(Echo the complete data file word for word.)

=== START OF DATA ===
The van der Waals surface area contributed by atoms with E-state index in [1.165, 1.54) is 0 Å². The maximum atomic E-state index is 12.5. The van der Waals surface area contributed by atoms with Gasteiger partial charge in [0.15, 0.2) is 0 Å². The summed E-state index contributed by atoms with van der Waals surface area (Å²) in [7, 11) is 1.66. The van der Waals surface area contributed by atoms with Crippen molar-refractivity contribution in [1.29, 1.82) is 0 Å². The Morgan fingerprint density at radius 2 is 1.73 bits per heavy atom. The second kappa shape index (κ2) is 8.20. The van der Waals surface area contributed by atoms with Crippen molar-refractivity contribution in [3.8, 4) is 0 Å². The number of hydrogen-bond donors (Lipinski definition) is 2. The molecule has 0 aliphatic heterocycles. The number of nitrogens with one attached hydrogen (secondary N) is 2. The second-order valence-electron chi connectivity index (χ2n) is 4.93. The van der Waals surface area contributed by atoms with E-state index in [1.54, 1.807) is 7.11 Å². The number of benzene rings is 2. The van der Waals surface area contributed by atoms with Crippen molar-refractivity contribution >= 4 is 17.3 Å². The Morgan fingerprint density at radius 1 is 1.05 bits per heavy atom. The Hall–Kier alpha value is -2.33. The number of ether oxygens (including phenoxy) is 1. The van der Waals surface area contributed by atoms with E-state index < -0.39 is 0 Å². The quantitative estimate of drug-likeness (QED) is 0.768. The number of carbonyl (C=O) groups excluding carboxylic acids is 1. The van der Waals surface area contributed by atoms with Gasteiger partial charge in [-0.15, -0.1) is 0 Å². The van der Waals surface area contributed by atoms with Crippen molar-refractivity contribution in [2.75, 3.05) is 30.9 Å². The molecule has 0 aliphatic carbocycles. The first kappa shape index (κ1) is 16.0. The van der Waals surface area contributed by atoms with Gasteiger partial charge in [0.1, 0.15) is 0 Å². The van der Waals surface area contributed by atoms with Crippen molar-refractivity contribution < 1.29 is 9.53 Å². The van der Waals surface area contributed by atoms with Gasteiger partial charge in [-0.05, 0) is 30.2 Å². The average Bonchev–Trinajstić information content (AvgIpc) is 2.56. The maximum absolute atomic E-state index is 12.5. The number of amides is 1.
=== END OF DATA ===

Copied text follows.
The van der Waals surface area contributed by atoms with E-state index in [1.165, 1.54) is 0 Å². The maximum atomic E-state index is 12.5. The van der Waals surface area contributed by atoms with Gasteiger partial charge in [0.15, 0.2) is 0 Å². The summed E-state index contributed by atoms with van der Waals surface area (Å²) in [7, 11) is 1.66. The van der Waals surface area contributed by atoms with Crippen molar-refractivity contribution in [1.29, 1.82) is 0 Å². The Morgan fingerprint density at radius 2 is 1.73 bits per heavy atom. The second kappa shape index (κ2) is 8.20. The van der Waals surface area contributed by atoms with Crippen molar-refractivity contribution in [3.8, 4) is 0 Å². The number of hydrogen-bond donors (Lipinski definition) is 2. The molecule has 0 aliphatic heterocycles. The number of nitrogens with one attached hydrogen (secondary N) is 2. The second-order valence-electron chi connectivity index (χ2n) is 4.93. The van der Waals surface area contributed by atoms with E-state index in [1.54, 1.807) is 7.11 Å². The number of benzene rings is 2. The van der Waals surface area contributed by atoms with Crippen molar-refractivity contribution >= 4 is 17.3 Å². The Morgan fingerprint density at radius 1 is 1.05 bits per heavy atom. The Hall–Kier alpha value is -2.33. The number of ether oxygens (including phenoxy) is 1. The van der Waals surface area contributed by atoms with E-state index < -0.39 is 0 Å². The quantitative estimate of drug-likeness (QED) is 0.768. The number of carbonyl (C=O) groups excluding carboxylic acids is 1. The van der Waals surface area contributed by atoms with Gasteiger partial charge in [-0.15, -0.1) is 0 Å². The van der Waals surface area contributed by atoms with Crippen molar-refractivity contribution in [2.75, 3.05) is 30.9 Å². The molecule has 0 aliphatic carbocycles. The first kappa shape index (κ1) is 16.0. The van der Waals surface area contributed by atoms with Gasteiger partial charge in [0.1, 0.15) is 0 Å². The van der Waals surface area contributed by atoms with Crippen molar-refractivity contribution < 1.29 is 9.53 Å². The van der Waals surface area contributed by atoms with Gasteiger partial charge in [-0.05, 0) is 30.2 Å². The average Bonchev–Trinajstić information content (AvgIpc) is 2.56. The maximum absolute atomic E-state index is 12.5. The number of amides is 1.